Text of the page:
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What Factors Affect the Cost of a Parrot?

By Nicole Etolen
Updated Jun 04, 2024
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Parrots can make entertaining pets, especially for those who cannot have other types of animals in their homes. Numerous factors affect the cost of a parrot itself, including size, type of parrot, and whether it was raised in captivity or caught in the wild. Other factors to consider in the overall cost are cages, feeding supplies, and accessories. The lifespan of the bird should also be considered, as some can live up to 80 years or longer.

Size plays a large role in determining the cost of a parrot. The birds can range in size from small parakeets to large macaws, which can average close to three feet in length from the top of their heads to the bases of their tails. Typically, larger birds cost significantly more than smaller birds. In some cases, however, certain small exotic species can cost more than even the largest macaw. Larger birds tend to live longer than smaller ones, so costs over their lifetime is much higher.

Breeding location also factors into the cost of a parrot. A parrot that is bred in captivity typically costs more than one that was caught in the wild, especially if it was hand-fed. Hand feeding a parrot helps it bond better with humans, which generally makes it more affectionate towards its owners. While decades ago, many parrots were caught in the wild, most countries have laws against that now for certain species, so the majority of birds are bred in captivity.

While the bird itself plays a significant role in determining the cost of a parrot, those considering purchasing one should take into consideration all the extra costs associated with feeding and housing the bird. At the very least, a new parrot will need a cage, feeding bowls and food, and a couple of perches. Cages can range from inexpensive basic structures to large, elaborate designs that cost thousands of dollars. Food also varies in price, depending on the bird and the type of diet it consumes. The cage should have at least two perches to allow access to the food and water bowls.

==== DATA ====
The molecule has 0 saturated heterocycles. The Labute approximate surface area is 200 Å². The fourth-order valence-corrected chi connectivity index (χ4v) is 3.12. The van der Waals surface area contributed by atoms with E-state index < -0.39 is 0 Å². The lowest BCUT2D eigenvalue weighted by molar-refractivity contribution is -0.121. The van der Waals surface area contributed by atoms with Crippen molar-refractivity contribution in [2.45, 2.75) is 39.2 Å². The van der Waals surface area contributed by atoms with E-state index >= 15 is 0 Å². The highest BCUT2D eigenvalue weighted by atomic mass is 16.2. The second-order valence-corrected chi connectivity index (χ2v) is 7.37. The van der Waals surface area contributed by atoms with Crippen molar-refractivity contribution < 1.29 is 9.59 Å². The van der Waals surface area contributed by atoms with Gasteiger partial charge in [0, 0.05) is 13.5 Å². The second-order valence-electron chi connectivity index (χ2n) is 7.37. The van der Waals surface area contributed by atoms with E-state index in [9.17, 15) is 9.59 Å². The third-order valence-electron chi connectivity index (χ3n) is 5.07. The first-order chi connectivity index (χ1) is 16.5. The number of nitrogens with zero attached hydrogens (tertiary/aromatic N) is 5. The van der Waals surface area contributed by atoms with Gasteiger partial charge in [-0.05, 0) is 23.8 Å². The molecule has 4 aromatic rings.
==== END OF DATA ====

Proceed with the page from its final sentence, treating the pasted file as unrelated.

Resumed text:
Extras, such as treats, toys, and cleaning supplies should also be taken into consideration when determining the overall cost of a parrot. Although toys are not essential, parrots are social animals and they enjoy playing. Providing them with toys also satisfies their need to chew and forage. Treats are useful when training the parrot to talk, or to entice them into bonding with their new owner.

All Things Nature is dedicated to providing accurate and trustworthy information. We carefully select reputable sources and employ a rigorous fact-checking process to maintain the highest standards. To learn more about our commitment to accuracy, read our editorial process.
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